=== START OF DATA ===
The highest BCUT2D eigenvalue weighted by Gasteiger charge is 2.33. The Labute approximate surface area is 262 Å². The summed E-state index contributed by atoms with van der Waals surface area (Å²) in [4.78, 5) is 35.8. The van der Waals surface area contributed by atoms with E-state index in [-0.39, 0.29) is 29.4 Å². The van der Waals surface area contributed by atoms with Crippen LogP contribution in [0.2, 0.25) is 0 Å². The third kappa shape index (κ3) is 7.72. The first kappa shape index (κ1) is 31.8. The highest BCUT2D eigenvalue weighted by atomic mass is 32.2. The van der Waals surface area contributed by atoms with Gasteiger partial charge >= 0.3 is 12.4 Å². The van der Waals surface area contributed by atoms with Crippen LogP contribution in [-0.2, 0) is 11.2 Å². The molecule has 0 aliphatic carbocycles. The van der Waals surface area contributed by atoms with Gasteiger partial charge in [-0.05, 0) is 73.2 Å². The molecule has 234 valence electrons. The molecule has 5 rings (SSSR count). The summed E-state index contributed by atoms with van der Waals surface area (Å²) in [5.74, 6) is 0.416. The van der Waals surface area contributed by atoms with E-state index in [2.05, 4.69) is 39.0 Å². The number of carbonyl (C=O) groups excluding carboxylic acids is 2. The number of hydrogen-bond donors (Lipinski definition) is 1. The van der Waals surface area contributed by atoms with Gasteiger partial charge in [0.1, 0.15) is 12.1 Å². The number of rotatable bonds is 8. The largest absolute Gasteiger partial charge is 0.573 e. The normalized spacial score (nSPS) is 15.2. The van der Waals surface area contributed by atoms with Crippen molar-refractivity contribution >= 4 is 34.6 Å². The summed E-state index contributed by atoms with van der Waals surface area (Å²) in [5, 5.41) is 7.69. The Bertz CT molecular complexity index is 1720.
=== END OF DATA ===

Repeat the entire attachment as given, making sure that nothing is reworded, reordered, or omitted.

The highest BCUT2D eigenvalue weighted by Gasteiger charge is 2.33. The Labute approximate surface area is 262 Å². The summed E-state index contributed by atoms with van der Waals surface area (Å²) in [4.78, 5) is 35.8. The van der Waals surface area contributed by atoms with E-state index in [-0.39, 0.29) is 29.4 Å². The van der Waals surface area contributed by atoms with Crippen LogP contribution in [0.2, 0.25) is 0 Å². The third kappa shape index (κ3) is 7.72. The first kappa shape index (κ1) is 31.8. The highest BCUT2D eigenvalue weighted by atomic mass is 32.2. The van der Waals surface area contributed by atoms with Gasteiger partial charge >= 0.3 is 12.4 Å². The van der Waals surface area contributed by atoms with Crippen LogP contribution in [-0.2, 0) is 11.2 Å². The molecule has 0 aliphatic carbocycles. The van der Waals surface area contributed by atoms with Gasteiger partial charge in [-0.05, 0) is 73.2 Å². The molecule has 234 valence electrons. The molecule has 5 rings (SSSR count). The summed E-state index contributed by atoms with van der Waals surface area (Å²) in [5.74, 6) is 0.416. The van der Waals surface area contributed by atoms with E-state index in [2.05, 4.69) is 39.0 Å². The number of carbonyl (C=O) groups excluding carboxylic acids is 2. The number of hydrogen-bond donors (Lipinski definition) is 1. The van der Waals surface area contributed by atoms with Gasteiger partial charge in [0.1, 0.15) is 12.1 Å². The number of rotatable bonds is 8. The largest absolute Gasteiger partial charge is 0.573 e. The normalized spacial score (nSPS) is 15.2. The van der Waals surface area contributed by atoms with Crippen molar-refractivity contribution >= 4 is 34.6 Å². The summed E-state index contributed by atoms with van der Waals surface area (Å²) in [5, 5.41) is 7.69. The Bertz CT molecular complexity index is 1720.